Journal of Nonverbal Behavior

, Volume 27, Issue 3, pp 183–200 | Cite as

Reconsidering the Evolution of Nonlinguistic Communication: The Case of Laughter

  • Michael J. Owren
  • Jo-Anne Bachorowski


Nonlinguistic communication is typically proposed to convey representational messages, implying that particular signals are associated with specific signaler emotions, intentions, or external referents. However, common signals produced by both nonhuman primates and humans may not exhibit such specificity, with human laughter for example showing significant diversity in both acoustic form and production context. We therefore outline an alternative to the representational approach, arguing that laughter and other nonlinguistic vocalizations are used to influence the affective states of listeners, thereby also affecting their behavior. In the case of laughter, we propose a primary function of accentuating or inducing positive affect in the perceiver in order to promote a more favorable stance toward the laugher. Two simple strategies are identified, namely producing laughter with acoustic features that have an immediate impact on listener arousal, and pairing these sounds with positive affect in the listener to create learned affective responses. Both depend on factors like the listener's current emotional state and past interactions with the vocalizer, with laughers predicted to adjust their sounds accordingly. This approach is used to explain findings from two experimental studies that examined the use of laughter in same-sex and different-sex dyads composed of either friends or strangers, and may be applicable to other forms of nonlinguistic communication.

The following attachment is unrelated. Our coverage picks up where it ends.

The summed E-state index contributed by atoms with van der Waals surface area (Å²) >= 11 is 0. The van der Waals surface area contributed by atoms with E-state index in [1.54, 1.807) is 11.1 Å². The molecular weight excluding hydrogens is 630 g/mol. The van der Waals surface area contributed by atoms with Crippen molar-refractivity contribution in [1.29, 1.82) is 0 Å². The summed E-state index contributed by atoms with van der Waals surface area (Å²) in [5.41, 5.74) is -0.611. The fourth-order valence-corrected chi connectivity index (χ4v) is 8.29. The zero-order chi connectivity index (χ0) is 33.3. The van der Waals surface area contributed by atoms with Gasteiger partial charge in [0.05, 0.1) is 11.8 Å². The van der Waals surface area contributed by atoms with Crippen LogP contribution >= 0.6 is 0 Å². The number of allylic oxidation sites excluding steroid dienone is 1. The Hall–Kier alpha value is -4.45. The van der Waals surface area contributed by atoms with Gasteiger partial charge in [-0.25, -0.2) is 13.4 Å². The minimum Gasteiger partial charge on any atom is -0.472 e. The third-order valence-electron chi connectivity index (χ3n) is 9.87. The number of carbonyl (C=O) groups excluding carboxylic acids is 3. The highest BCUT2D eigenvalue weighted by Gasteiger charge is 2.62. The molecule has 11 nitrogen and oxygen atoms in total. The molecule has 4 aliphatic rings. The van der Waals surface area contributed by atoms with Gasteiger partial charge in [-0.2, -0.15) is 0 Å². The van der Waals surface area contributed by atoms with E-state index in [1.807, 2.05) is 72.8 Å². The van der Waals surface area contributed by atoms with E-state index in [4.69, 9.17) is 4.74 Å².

acoustics affect induction human laughter nonlinguistic communication primate calls 


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Copyright information

© Human Sciences Press, Inc. 2003

Authors and Affiliations

  1. 1.Department of PsychologyCornell UniversityIthaca
  2. 2.Department of PsychologyWilson Hall, Vanderbilt UniversityNashville

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